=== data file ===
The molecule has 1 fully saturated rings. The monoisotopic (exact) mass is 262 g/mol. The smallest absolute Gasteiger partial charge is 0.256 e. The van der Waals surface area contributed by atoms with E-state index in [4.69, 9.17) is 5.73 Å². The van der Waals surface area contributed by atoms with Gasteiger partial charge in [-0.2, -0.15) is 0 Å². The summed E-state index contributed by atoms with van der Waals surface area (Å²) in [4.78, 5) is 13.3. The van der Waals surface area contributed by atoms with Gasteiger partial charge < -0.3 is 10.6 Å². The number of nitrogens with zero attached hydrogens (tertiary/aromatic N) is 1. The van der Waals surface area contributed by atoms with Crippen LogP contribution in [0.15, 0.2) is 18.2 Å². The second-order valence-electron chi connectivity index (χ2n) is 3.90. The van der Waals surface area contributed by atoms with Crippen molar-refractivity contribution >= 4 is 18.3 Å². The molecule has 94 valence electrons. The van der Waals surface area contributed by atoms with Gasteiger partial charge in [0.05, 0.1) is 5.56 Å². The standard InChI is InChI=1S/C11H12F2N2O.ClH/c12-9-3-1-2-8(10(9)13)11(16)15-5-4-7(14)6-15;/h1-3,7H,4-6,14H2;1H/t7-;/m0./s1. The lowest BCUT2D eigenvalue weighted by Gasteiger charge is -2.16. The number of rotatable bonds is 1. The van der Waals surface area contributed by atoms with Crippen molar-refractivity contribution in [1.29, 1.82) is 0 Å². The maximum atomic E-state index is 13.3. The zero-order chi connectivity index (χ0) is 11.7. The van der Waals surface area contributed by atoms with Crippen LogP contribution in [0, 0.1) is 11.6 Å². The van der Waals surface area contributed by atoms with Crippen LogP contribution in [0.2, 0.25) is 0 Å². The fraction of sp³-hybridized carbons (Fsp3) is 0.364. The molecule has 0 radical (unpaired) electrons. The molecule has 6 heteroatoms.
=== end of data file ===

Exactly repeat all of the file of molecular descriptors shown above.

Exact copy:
The molecule has 1 fully saturated rings. The monoisotopic (exact) mass is 262 g/mol. The smallest absolute Gasteiger partial charge is 0.256 e. The van der Waals surface area contributed by atoms with E-state index in [4.69, 9.17) is 5.73 Å². The van der Waals surface area contributed by atoms with Gasteiger partial charge in [-0.2, -0.15) is 0 Å². The summed E-state index contributed by atoms with van der Waals surface area (Å²) in [4.78, 5) is 13.3. The van der Waals surface area contributed by atoms with Gasteiger partial charge < -0.3 is 10.6 Å². The number of nitrogens with zero attached hydrogens (tertiary/aromatic N) is 1. The van der Waals surface area contributed by atoms with Crippen LogP contribution in [0.15, 0.2) is 18.2 Å². The second-order valence-electron chi connectivity index (χ2n) is 3.90. The van der Waals surface area contributed by atoms with Crippen molar-refractivity contribution >= 4 is 18.3 Å². The molecule has 94 valence electrons. The van der Waals surface area contributed by atoms with Gasteiger partial charge in [0.05, 0.1) is 5.56 Å². The standard InChI is InChI=1S/C11H12F2N2O.ClH/c12-9-3-1-2-8(10(9)13)11(16)15-5-4-7(14)6-15;/h1-3,7H,4-6,14H2;1H/t7-;/m0./s1. The lowest BCUT2D eigenvalue weighted by Gasteiger charge is -2.16. The number of rotatable bonds is 1. The van der Waals surface area contributed by atoms with Crippen molar-refractivity contribution in [1.29, 1.82) is 0 Å². The maximum atomic E-state index is 13.3. The zero-order chi connectivity index (χ0) is 11.7. The van der Waals surface area contributed by atoms with Crippen LogP contribution in [0, 0.1) is 11.6 Å². The van der Waals surface area contributed by atoms with Crippen LogP contribution in [0.2, 0.25) is 0 Å². The fraction of sp³-hybridized carbons (Fsp3) is 0.364. The molecule has 0 radical (unpaired) electrons. The molecule has 6 heteroatoms.